To create a cost-effective infrastructure option for housing big data deployments, many IT organizations have been forced to use a combination of cloud, dedicated hosting and colocation from multiple providers. But the emergence of new colocation services that provide cloud-like flexibility along with secure physical infrastructure helps meet the demands of big data through data center hybridization.
Today, the largest hard drive you can buy provides 3 terabytes of storage. Online gamers playing Battlefield 3 will generate enough data to fill that entire drive in just three days. Twitter generates enough information to fill one up in a mere six hours. Facebook is even more impressive: they collect 500 terabytes of data per day, which means it would take them a scant 8 minutes to fill up the world’s largest hard drive.
So where do companies actually put all of that data? If you’re Facebook, Twitter, Google or one of a handful of other industry titans, you build your own data centers and fill them with servers as fast as you can build them. But if you’re not yet a multi-billion dollar corporation, building your own state-of-the-art data center is probably not a viable option. Cloud and dedicated hosting can provide flexible contracts and tools that make hosting and scaling traditional web applications easier, but these options make less sense when you start talking about storing petabytes of big data.
The evolution of colocation
Many companies find that the most cost-effective way of deploying a big data cluster is to put it in someone else’s state-of-the-art data center via colocation. But cost-effectiveness is only part of the equation. Traditionally, colocation hasn’t been able to offer the customizable options of dedicated hosting, or the agility and flexibility of cloud. Whether it’s trying to meet additional seasonal demand, running an intensive one-off report on your big data deployment, or deploying a new web application, companies can’t wait four weeks to deploy it in a collocated environment. They need access to on-demand resources.
The ability to connect your colocation and cloud resources can fill this void, and help bridge the gap between big data deployment and the cloud. Internap’s Platform Connect offers true hybridization and allows you to seamlessly link your colocation, Custom and Agile hosting, and AgileCLOUD environments across the same layer 2 or layer 3 network within any of our Agile-enabled facilities. Launching your new free-to-play game next month and need to make sure your MongoDB deployment can temporarily handle a 500% increase in the amount of data you’re collecting? Need to run a series of reports on your CouchDB deployment that’s already seeing 85% utilization? Want to replicate your 80TB Hadoop deployment for a few weeks so you can see firsthand what effects an hdfs changes will have on your queries? No problem.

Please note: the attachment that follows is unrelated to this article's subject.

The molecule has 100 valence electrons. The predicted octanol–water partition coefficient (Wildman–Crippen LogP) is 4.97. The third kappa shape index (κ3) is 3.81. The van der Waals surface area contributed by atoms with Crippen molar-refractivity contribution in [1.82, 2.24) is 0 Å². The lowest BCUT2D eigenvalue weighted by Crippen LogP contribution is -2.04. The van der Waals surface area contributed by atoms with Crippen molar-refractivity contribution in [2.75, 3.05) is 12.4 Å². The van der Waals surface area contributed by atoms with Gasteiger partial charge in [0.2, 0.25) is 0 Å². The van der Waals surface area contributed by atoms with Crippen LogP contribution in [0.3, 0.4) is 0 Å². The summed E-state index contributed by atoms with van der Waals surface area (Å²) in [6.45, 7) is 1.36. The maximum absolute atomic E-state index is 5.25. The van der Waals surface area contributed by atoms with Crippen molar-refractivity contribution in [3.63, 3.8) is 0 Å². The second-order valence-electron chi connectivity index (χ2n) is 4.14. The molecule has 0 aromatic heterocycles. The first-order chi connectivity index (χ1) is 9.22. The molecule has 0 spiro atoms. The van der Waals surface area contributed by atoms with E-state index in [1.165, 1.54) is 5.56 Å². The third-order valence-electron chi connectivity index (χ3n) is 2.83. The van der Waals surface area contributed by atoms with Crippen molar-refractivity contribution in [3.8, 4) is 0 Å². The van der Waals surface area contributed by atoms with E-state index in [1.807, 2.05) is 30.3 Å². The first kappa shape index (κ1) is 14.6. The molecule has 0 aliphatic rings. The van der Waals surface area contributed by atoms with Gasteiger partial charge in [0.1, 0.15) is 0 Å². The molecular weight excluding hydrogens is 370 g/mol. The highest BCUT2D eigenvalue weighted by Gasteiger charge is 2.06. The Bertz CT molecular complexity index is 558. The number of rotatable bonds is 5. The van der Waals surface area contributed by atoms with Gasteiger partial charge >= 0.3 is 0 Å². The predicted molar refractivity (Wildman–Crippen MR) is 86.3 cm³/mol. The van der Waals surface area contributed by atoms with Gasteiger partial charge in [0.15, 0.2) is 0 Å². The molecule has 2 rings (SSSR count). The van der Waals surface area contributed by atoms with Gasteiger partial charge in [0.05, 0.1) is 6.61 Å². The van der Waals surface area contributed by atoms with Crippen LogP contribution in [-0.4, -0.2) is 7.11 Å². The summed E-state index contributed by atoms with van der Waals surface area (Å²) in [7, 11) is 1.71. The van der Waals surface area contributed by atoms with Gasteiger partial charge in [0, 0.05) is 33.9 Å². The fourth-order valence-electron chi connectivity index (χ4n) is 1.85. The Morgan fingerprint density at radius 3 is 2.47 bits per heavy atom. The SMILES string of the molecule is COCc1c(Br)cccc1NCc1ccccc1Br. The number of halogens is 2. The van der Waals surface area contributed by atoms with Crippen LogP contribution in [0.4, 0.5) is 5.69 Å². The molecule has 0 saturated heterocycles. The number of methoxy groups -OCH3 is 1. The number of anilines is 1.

Multiple services, one provider
Instead of searching for multiple providers – one partner for colocation and IP, one for dedicated hosting and one for cloud – Internap offers multiple services under one roof, including award-winning colocation for housing your big data, the industry’s fastest and most reliable IP , exceptional Custom and Agile hosting services for your websites and mission critical applications and the fastest and most cost-effective cloud for your on demand needs. Being able to reach out to a single provider who understands your IT needs at every layer of the OSI model is a small but important step.
Until now, traditional colocation has taken a backseat to dedicated hosting and cloud computing, but it’s emerging as an agile, cost-effective option for housing big data. The ability to hybridize your data center with Platform Connect and apply cloud-like flexibility to physical servers offers IT organizations a best of both worlds approach to big data deployments. (See these capabilities in action at Internap’s New York Metro data center.)
Learn more about how Platform Connect can hybridize your data center and provide a new approach to big data infrastructure challenges.